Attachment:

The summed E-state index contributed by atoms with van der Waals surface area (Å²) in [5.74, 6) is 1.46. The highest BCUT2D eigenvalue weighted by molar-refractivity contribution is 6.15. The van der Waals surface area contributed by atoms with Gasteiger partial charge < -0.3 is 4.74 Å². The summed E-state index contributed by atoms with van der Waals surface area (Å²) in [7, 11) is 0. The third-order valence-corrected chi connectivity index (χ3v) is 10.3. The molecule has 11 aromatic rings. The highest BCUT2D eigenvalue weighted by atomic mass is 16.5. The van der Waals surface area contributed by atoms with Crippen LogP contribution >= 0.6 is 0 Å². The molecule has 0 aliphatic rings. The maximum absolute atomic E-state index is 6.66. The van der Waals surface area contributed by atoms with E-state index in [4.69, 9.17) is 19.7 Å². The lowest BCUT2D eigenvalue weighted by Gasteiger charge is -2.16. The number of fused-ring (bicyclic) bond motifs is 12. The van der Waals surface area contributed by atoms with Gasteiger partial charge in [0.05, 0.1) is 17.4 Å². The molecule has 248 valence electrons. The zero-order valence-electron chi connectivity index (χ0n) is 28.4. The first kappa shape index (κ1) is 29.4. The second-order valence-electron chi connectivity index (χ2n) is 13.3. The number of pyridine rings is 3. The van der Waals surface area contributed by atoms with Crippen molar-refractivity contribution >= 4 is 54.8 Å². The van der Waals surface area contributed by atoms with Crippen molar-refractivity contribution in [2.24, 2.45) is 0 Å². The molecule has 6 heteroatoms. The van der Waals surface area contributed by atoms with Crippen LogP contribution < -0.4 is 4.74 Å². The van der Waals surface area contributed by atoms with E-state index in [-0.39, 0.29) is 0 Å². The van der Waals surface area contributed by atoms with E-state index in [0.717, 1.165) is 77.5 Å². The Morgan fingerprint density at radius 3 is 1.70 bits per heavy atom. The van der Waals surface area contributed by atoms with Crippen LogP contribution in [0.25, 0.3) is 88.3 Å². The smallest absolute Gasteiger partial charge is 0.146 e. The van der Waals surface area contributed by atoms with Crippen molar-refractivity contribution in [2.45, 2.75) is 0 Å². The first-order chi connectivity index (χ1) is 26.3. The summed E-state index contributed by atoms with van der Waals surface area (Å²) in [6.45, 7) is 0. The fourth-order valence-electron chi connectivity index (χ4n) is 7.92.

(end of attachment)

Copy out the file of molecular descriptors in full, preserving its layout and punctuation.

The summed E-state index contributed by atoms with van der Waals surface area (Å²) in [5.74, 6) is 1.46. The highest BCUT2D eigenvalue weighted by molar-refractivity contribution is 6.15. The van der Waals surface area contributed by atoms with Gasteiger partial charge < -0.3 is 4.74 Å². The summed E-state index contributed by atoms with van der Waals surface area (Å²) in [7, 11) is 0. The third-order valence-corrected chi connectivity index (χ3v) is 10.3. The molecule has 11 aromatic rings. The highest BCUT2D eigenvalue weighted by atomic mass is 16.5. The van der Waals surface area contributed by atoms with Crippen LogP contribution >= 0.6 is 0 Å². The molecule has 0 aliphatic rings. The maximum absolute atomic E-state index is 6.66. The van der Waals surface area contributed by atoms with E-state index in [4.69, 9.17) is 19.7 Å². The lowest BCUT2D eigenvalue weighted by Gasteiger charge is -2.16. The number of fused-ring (bicyclic) bond motifs is 12. The van der Waals surface area contributed by atoms with Gasteiger partial charge in [0.05, 0.1) is 17.4 Å². The molecule has 248 valence electrons. The zero-order valence-electron chi connectivity index (χ0n) is 28.4. The first kappa shape index (κ1) is 29.4. The second-order valence-electron chi connectivity index (χ2n) is 13.3. The number of pyridine rings is 3. The van der Waals surface area contributed by atoms with Crippen molar-refractivity contribution >= 4 is 54.8 Å². The van der Waals surface area contributed by atoms with Crippen molar-refractivity contribution in [2.24, 2.45) is 0 Å². The molecule has 6 heteroatoms. The van der Waals surface area contributed by atoms with Crippen LogP contribution < -0.4 is 4.74 Å². The van der Waals surface area contributed by atoms with E-state index in [-0.39, 0.29) is 0 Å². The van der Waals surface area contributed by atoms with E-state index in [0.717, 1.165) is 77.5 Å². The Morgan fingerprint density at radius 3 is 1.70 bits per heavy atom. The van der Waals surface area contributed by atoms with Crippen LogP contribution in [0.25, 0.3) is 88.3 Å². The smallest absolute Gasteiger partial charge is 0.146 e. The van der Waals surface area contributed by atoms with Crippen molar-refractivity contribution in [2.45, 2.75) is 0 Å². The first-order chi connectivity index (χ1) is 26.3. The summed E-state index contributed by atoms with van der Waals surface area (Å²) in [6.45, 7) is 0. The fourth-order valence-electron chi connectivity index (χ4n) is 7.92.